San Francisco 49ers running back Matt Breida (22) celebrates in the end zone after breaking away from the Cleveland Browns defense on the first play of the game to score a touchdown at Levi’s Stadium on October 7, 2019 in Santa Clara, California. (Chris Victorio | Special to the S.F. Examiner)

Niners are 4-0, so what does that mean?

Niners’ hot starts have historically ended in the playoffs, but there are warts on the 2019 team

SANTA CLARA, Calif. — When tight end George Kittle reeled in a 22-yard touchdown to lead off the second half on Monday night, he stood over the S in “49ers” and took a swing with an imaginary baseball bat.

As fullback Kyle Juszczyk put a flattened hand up to his eyes to watch Kittle’s phantom drive soar, and the crowd at Levi’s Stadium — for the first time in its controversial (and largely quiet) existence — truly roared.

Dee Ford, who played at the decibel-record-setting Arrowhead Stadium with the Kansas City Chiefs, said, “Well we gon’ set some records. That’s what we gon’ do. We were loud tonight. It’s going to get louder.” San Francisco is 4-0 for the first time in 29 years after its win on Monday night, and they may not yet be peaking.

“This isn’t a fluke that we are just running through these teams,” said cornerback Richard Sherman. “It’s not a joke, it’s not a game.”

The 49ers’ win over the Cleveland Browns — predicted to be a 10- or 11-win team before the season — was a comprehensive win, with the defense holding the Browns to just 180 net yards, bottling up Nick Chub, completely taking Odell Beckham Jr. out of the game and battering quarterback Baker Mayfield to the tune of eight quarterback hits. The run game piled up 275 rushing yards on 40 carries. San Francisco generated four takeaways, including one on a punt return by Beckham.

Still, head coach Kyle Shanahan saw warts. In the fourth quarter, the 49ers failed to built in their lead, fumbled and committed four penalties as they tried to bleed clock.

“We had the dropped slant and just we went backwards a couple times with the turnovers,” Shanahan said. “I just felt like I really wanted to finish it and it didn’t seem like we totally did.”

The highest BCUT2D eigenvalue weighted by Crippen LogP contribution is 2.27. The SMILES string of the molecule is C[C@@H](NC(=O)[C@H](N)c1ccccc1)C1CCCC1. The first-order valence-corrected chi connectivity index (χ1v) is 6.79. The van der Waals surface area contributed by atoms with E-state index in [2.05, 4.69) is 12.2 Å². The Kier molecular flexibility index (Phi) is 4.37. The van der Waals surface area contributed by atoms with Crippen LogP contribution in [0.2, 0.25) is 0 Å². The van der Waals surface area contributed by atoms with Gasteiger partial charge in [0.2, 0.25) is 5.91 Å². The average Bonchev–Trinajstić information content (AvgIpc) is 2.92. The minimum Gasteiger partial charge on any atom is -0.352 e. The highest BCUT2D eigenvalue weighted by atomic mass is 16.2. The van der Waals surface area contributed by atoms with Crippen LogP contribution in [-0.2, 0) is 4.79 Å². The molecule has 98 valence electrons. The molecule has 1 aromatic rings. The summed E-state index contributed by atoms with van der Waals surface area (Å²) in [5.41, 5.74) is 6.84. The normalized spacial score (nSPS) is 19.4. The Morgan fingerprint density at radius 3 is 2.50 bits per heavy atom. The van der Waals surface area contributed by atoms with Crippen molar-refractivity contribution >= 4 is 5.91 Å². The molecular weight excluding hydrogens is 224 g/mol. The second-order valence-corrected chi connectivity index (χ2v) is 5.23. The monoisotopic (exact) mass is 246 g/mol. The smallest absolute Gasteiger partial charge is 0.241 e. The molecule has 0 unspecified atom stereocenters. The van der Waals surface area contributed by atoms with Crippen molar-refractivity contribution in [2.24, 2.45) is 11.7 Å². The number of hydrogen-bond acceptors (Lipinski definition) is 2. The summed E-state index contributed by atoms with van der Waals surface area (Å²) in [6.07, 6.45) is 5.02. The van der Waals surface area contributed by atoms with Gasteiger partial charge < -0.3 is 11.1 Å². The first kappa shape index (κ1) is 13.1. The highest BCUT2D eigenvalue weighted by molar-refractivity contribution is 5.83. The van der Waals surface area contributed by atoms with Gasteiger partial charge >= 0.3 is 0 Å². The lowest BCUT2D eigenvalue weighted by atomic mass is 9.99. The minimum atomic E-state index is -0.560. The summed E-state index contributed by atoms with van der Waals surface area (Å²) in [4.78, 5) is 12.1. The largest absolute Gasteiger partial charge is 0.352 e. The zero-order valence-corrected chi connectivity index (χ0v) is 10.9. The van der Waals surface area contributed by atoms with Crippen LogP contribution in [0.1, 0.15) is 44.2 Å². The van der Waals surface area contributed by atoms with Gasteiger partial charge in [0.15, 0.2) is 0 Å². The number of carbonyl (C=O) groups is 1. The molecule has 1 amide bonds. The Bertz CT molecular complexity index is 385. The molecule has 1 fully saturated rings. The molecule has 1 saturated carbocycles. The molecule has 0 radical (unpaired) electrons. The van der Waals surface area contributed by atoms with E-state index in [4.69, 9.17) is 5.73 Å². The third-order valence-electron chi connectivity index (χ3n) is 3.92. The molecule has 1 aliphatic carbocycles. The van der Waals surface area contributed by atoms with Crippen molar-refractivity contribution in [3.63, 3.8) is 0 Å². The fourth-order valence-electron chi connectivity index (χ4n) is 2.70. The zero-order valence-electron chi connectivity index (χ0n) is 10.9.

Beyond those miscues, kicker Robbie Gould — who had missed three field goals in the two seasons combined — missed his first two and had his third blocked, before finally hitting a 44-yarder for the final score.

“I saw at least one rough snap that looked very hard for Robbie to get off,” Shanahan said. “I know all the others weren’t perfect by any means. There’s three people involved in it. I know we had a block. It looked like they came off the wing, off the edge. So I’m not exactly sure, but definitely wasn’t good enough. It was probably one of our worst games in terms of, I don’t know about the whole special teams, but obviously in kicking.”

While Jimmy Garoppolo went 20-of-29 for 181 yards, the passing game was thwarted by drops from Dante Pettis and Deebo Samuel — two potentially game-breaking receivers San Francisco is depending on for a great deal of production.

All that, and Juszczyk went down with what Shanahan called a possible knee sprain. The success of the run game is in large part due to Juszczyk’s blocking — particularly on Monday, when Juszczyk’s motioning to his right drew overpursuit from Browns linebackers.

Division play starts next week, when the 49ers head down to Los Angeles to face the Rams, who have held opposing teams to just 106 yards per game on the ground. Not having Juszczyk will complicate the 49ers’ game planning.

There can be other ways to block, but perhaps the most effective is keeping Kittle in to pick up linebackers, and that would take away one of San Francisco’s most impactful pass catchers. Between when Juszczyk went out in the third quarter and the final three kneel-downs, Garoppolo went 2-for-5 for 24 yards and the run game produced 41 yards on seven carries, a yard per carry less than they’d averaged over the previous 33 rushing attempts. The 49ers — and Shanahan — need to be able to weather Juszczyk’s absence.

That’s all to say that, while Monday night was a thorough beatdown of a possible playoff team, it was far from complete, and made apparent the adjustments San Francisco still has to make before Shanahan or anyone in that locker room is anything close to comfortable.

San Francisco is 4-0 for the first time since 1990, and the fifth time in team history. In 1990, the 49ers started 10-0 and finished 14-2. In 1984, San Francisco went 15-1 and won the Super Bowl. In 1952, the 49ers started 5-0, but finished 7-5, and in 1948, they started 10-0 and finished 12-2.

“It means it’s still early,” Shanahan said. “It means we played four games, one less than most people. If you tell me that at the end of the year when the season is over, you’ll see me celebrating up here pretty hard. It’s going to be a short week and we’ve got to get to work on the Rams pretty early tomorrow.” 

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